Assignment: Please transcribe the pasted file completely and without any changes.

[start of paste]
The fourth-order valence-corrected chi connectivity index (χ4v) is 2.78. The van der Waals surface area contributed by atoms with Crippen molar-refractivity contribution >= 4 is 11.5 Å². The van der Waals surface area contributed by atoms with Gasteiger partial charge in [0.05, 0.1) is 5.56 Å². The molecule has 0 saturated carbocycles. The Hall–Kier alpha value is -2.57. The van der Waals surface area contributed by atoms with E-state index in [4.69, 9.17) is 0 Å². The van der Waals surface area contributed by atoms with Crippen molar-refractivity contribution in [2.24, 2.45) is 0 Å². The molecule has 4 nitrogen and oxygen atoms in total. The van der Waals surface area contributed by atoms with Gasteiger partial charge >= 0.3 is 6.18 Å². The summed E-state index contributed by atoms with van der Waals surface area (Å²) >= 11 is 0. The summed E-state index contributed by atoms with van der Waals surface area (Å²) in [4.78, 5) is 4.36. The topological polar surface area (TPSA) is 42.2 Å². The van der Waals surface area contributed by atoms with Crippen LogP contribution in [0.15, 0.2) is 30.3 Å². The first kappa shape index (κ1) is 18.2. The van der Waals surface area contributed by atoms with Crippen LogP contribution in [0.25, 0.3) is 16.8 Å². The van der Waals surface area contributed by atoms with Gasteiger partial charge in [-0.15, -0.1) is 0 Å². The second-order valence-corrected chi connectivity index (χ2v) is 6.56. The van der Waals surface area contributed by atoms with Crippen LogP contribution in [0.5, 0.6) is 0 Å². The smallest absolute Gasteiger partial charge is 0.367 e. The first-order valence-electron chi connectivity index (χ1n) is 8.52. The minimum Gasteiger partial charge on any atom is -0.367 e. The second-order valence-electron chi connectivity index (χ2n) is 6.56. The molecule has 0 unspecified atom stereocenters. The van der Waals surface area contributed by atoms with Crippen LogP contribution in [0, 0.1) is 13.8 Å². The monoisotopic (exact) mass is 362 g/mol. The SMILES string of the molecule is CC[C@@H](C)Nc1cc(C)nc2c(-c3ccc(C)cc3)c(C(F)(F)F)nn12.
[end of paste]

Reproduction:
The fourth-order valence-corrected chi connectivity index (χ4v) is 2.78. The van der Waals surface area contributed by atoms with Crippen molar-refractivity contribution >= 4 is 11.5 Å². The van der Waals surface area contributed by atoms with Gasteiger partial charge in [0.05, 0.1) is 5.56 Å². The molecule has 0 saturated carbocycles. The Hall–Kier alpha value is -2.57. The van der Waals surface area contributed by atoms with E-state index in [4.69, 9.17) is 0 Å². The van der Waals surface area contributed by atoms with Crippen molar-refractivity contribution in [2.24, 2.45) is 0 Å². The molecule has 4 nitrogen and oxygen atoms in total. The van der Waals surface area contributed by atoms with Gasteiger partial charge >= 0.3 is 6.18 Å². The summed E-state index contributed by atoms with van der Waals surface area (Å²) >= 11 is 0. The summed E-state index contributed by atoms with van der Waals surface area (Å²) in [4.78, 5) is 4.36. The topological polar surface area (TPSA) is 42.2 Å². The van der Waals surface area contributed by atoms with Crippen LogP contribution in [0.15, 0.2) is 30.3 Å². The first kappa shape index (κ1) is 18.2. The van der Waals surface area contributed by atoms with Crippen LogP contribution in [0.25, 0.3) is 16.8 Å². The van der Waals surface area contributed by atoms with Gasteiger partial charge in [-0.15, -0.1) is 0 Å². The second-order valence-corrected chi connectivity index (χ2v) is 6.56. The van der Waals surface area contributed by atoms with Crippen LogP contribution in [0.5, 0.6) is 0 Å². The smallest absolute Gasteiger partial charge is 0.367 e. The first-order valence-electron chi connectivity index (χ1n) is 8.52. The minimum Gasteiger partial charge on any atom is -0.367 e. The second-order valence-electron chi connectivity index (χ2n) is 6.56. The molecule has 0 unspecified atom stereocenters. The van der Waals surface area contributed by atoms with Crippen LogP contribution in [0, 0.1) is 13.8 Å². The monoisotopic (exact) mass is 362 g/mol. The SMILES string of the molecule is CC[C@@H](C)Nc1cc(C)nc2c(-c3ccc(C)cc3)c(C(F)(F)F)nn12.